In The Netherlands is it possible to heat water with a computer. Well, let’s better explain it, heating water using the waste heat from servers. We’ve talked about it already in a previous article a few weeks ago, and we are pleased to go more in depth in this interesting project: the innovative idea comes from the start up Nerdalize, and consists in the recovery of the waste heat produced by a distributed network of servers, installed at homes, employed to produce hot tap water. Servers in traditional datacenters consume a lot of energy and produce a lot of waste heat, requiring the 40% of the electricity consumed for server’s cooling.
The Nerdalize solution optimizes in a smart way the energy consumption, and the company built its own heating device that integrates the computer servers in it, able to manage the heat exchange from the servers to hot water. The system is called CloudBox and comes with a boiler tank, and is an add-on easy to install in existing central heating systems. Installation is handled by the company, which also pays the energy used by the servers.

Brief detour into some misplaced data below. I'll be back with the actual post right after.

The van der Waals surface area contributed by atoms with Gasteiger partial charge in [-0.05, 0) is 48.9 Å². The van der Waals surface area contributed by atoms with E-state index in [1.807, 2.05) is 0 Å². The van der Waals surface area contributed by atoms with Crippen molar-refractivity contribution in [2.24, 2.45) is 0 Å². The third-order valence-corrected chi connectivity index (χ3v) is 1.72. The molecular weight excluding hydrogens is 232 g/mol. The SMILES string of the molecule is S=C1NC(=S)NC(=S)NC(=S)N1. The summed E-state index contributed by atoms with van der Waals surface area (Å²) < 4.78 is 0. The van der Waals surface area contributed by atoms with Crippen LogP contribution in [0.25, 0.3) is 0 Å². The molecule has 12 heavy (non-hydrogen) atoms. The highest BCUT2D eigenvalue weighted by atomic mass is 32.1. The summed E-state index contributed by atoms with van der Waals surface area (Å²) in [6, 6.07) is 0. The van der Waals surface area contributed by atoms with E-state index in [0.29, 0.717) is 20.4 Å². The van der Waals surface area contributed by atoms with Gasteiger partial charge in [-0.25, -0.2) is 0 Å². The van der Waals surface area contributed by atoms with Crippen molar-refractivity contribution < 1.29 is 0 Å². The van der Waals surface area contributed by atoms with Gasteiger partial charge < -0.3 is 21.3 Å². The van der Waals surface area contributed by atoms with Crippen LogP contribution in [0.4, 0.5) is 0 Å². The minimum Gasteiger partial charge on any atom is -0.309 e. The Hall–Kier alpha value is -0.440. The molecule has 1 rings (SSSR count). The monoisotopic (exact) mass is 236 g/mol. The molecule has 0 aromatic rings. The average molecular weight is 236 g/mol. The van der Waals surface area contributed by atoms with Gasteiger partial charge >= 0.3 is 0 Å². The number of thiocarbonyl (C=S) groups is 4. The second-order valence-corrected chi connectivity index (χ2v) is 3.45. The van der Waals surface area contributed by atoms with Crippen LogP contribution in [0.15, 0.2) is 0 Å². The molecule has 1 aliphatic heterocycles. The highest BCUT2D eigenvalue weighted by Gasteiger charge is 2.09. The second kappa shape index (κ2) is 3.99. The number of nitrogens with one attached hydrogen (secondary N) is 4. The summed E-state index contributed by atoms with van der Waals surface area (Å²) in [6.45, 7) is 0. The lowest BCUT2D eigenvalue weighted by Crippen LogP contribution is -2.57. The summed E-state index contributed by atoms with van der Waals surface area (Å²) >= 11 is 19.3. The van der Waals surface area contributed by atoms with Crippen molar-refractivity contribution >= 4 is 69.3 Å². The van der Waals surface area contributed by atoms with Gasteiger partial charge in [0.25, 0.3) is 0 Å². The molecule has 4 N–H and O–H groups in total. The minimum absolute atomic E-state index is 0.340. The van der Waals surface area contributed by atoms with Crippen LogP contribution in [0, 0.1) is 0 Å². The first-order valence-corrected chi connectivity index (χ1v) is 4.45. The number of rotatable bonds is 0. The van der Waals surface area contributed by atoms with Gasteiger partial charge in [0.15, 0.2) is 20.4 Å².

The Nerdalize servers heat water at 55°, drastically reducing gas use. The same electricity is used for computing power and heating, increasing energy saving and efficiency and decreasing CO2 emissions. The technologies employed are open source, ensuring a transparent service to end-users, and flexibility thanks to the possibility to scale from 1 to thousands of high-performance vCPUs.
Further details and informations can be found by contacting Maaike Stoops: firstname.lastname@example.org.